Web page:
Neither I …

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I am  waiting …

At the edge of Cayuga lake …

you do not know much …

I neither do not know !

But I know one thing , than anything …

That I am waiting …

At the edge of Cayuga lake…

From  last winter …

Even in the spring

I dressed up myself

With tender buds of flowers

With sweetest fragrance …

Though You do not know much …

Neither I do not know !

But I know one thing , than anything …

That I am waiting …

At the edge of Cayuga lake …

In the summer

I dressed up myself

With lust green …

Though you do not know much

Neither I do not know !

But I know one thing ,  than anything …

That I am waiting …

At the edge of Cayuga lake …

With your tender kiss

I will blush up …

At the end of summer

I will dresse up myself

With  crimson red  and gold …

Though you do not know much

Neither I do not know !

But I know one thing, than anything

That I am waiting …

At the edge of Cayuga lake …

In  the autumn

I will Laydown  on  earth …

if you hold me … I will close my eyes …

Though you do not know much …

Waruni @ Cayuga Lake – Ithaca 05/20/2017

Look at Me

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Look at Me

Canon 5D Mark 111 | 24-70mm

Digital prints| Color and Black and White |8″x12″ | White Matt| Solid  Wood  Natural Frame

Look at Me

A Portrait is a representation of a frozen moment of human emotions and feelings that are situated in a particular time and space. Also, it is embedded in a particular social and cultural context. Hence, each portrait has a story to be told and also leaves an element of a story untold. We will never know the untold story behind the emotions or feelings of the person in the portrait, yet, each portrait will add depth to our humanity.

The exhibition Look at Me is an invitation to read the untold story of a group of people who live in a marginalized community in Sri Lanka. All the men, women and children who are in the portraits in their beautiful dresses were waiting to pay homage to their goddess Pattini. This is the moment they regain their agency and authority through the process of worship. In the ritual parade, the marginalized community becomes the centre of the attention for a small time. That moment helps them to forget the challenges of their daily lives. But what happens after the ritual…

Waruni Anuruddhika

28/04/2017

Pattini : A Photographic Journey Through the Ritualistic Worship of Goddess Pattini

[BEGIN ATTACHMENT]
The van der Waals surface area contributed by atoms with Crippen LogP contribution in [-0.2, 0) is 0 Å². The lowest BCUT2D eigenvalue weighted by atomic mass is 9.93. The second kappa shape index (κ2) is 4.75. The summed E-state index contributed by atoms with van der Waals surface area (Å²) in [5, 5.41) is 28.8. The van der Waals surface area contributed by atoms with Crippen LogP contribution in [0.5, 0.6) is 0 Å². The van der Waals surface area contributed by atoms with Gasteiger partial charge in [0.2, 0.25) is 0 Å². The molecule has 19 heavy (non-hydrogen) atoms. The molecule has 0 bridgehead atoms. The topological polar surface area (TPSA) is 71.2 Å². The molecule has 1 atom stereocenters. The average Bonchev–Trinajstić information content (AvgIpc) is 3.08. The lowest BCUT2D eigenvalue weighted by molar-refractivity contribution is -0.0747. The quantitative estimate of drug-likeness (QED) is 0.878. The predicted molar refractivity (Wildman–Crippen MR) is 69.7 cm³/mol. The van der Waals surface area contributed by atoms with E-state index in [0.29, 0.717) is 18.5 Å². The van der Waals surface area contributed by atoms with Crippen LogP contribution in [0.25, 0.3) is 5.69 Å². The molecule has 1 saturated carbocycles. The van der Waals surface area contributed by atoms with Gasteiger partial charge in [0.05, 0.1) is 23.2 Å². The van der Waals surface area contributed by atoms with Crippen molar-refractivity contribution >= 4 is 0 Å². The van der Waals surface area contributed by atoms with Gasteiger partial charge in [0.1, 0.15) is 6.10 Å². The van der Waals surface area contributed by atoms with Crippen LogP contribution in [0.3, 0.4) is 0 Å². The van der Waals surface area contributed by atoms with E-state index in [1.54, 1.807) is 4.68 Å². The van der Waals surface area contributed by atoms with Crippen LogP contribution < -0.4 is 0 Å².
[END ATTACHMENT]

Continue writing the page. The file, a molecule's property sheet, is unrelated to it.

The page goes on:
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Pattini : A Photographic Journey Through the Ritualistic Worship of Goddess Pattini

Canon 5D Mark 111 | 24-70mm

Digital prints| Color and Black and White |8″x12″ | White Matt| Solid  Wood  Natural Frame

Artist Statement

Rituals and their performance are a vital human process. Religious ritual is important in many societies, as it provides them with a sense of security, mental stability, and a rational for a daily life. This photographic exhibition is a visual representation of the ritual process, and the different modes of worship by a marginalized Tamil community in Veyangoda, Sri Lanka. The exhibition aims to bring forward the frozen moments of a Pattini ritual that is celebrated by the community. The marginalized community is quite unique at it resides in a graveyard which is located 53 km away from Colombo!

The photography in this exhibition captures the frozen moments within the Pattini ritual process. The photos also reveal the embedded tensions in the ritual process. These tensions emerge as a result of an attempt to achieve two contradictory objectives: The ritual practices of their own Tamil culture, and the adaptation of these practices to attract the majority of other Tamil and Sinhala ethnic groups to recognize their presence within the broader community. For the Marginalized Tamils, the Pattini Parade is not only a religious ritual, but also a method to gain recognition within the mainstream for their ethnic and social identity.

This marginalization stems from their treatment by other high cast Tamil ethnic groups linked to their ancestral history. In part this is due the group being descendants of lower caste South Indian Tamils, as well as historical roles as exploited plantation workers. The social exclusion inflicted upon them by the neighboring Sinhala community are reinforces the community’s ongoing marginalization. This social exclusion is enforced due their current labor activities such as garbage collection, and their current place of dwelling in the graveyard. In turn, the marginalized Tamil community intensify their ritual procedures in order to legitimize their presence and gain public recognition.

In all, the exhibition attempts to document and visualize the moments of this community’s social ethno history of the Pattini ritual practices. The photographs do not elicit the history described above, but instead they provide a link to the history of these people, as well as to archive the making of history in the present, in a visual format.

This exhibition is a result of my ongoing work, and proposal to the 2017 Fulbright Award to develop a photographic book about this community.

Journey through the frames and you will encounter the anecdotes about the use of the human body, colors, artefacts, such as dresses and decorations, as well as, the pain this community carries. The viewer will not feel the ritual process as it was, photographs will tell of ritual and the community’s stories… 

Waruni Anuruddhika

Mario Einaudi Center for International studies 170 Uris Hall  Cornell Universality

 

 

Wednesday Monochrome

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Immortal temporality of Ithaca Romance

Canon 5D Mark 111/ 24-70mm / @ Ithaca Falls